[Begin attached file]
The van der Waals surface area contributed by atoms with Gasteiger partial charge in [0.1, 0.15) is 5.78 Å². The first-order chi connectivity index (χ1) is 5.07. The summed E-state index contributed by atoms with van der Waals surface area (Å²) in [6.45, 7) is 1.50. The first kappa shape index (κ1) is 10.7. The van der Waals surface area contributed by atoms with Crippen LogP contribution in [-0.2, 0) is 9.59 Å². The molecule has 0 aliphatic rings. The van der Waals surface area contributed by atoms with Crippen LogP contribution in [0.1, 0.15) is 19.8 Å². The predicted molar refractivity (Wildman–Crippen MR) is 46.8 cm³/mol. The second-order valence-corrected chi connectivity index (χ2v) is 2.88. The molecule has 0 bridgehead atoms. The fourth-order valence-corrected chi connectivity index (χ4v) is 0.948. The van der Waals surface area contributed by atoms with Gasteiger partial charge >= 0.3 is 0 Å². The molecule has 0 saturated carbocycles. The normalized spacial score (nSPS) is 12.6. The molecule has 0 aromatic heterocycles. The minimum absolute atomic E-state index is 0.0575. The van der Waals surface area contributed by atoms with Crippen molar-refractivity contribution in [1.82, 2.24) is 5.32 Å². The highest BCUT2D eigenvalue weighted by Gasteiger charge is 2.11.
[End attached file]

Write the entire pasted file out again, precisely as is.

The van der Waals surface area contributed by atoms with Gasteiger partial charge in [0.1, 0.15) is 5.78 Å². The first-order chi connectivity index (χ1) is 5.07. The summed E-state index contributed by atoms with van der Waals surface area (Å²) in [6.45, 7) is 1.50. The first kappa shape index (κ1) is 10.7. The van der Waals surface area contributed by atoms with Crippen LogP contribution in [-0.2, 0) is 9.59 Å². The molecule has 0 aliphatic rings. The van der Waals surface area contributed by atoms with Crippen LogP contribution in [0.1, 0.15) is 19.8 Å². The predicted molar refractivity (Wildman–Crippen MR) is 46.8 cm³/mol. The second-order valence-corrected chi connectivity index (χ2v) is 2.88. The molecule has 0 bridgehead atoms. The fourth-order valence-corrected chi connectivity index (χ4v) is 0.948. The van der Waals surface area contributed by atoms with Gasteiger partial charge >= 0.3 is 0 Å². The molecule has 0 saturated carbocycles. The normalized spacial score (nSPS) is 12.6. The molecule has 0 aromatic heterocycles. The minimum absolute atomic E-state index is 0.0575. The van der Waals surface area contributed by atoms with Crippen molar-refractivity contribution in [1.82, 2.24) is 5.32 Å². The highest BCUT2D eigenvalue weighted by Gasteiger charge is 2.11.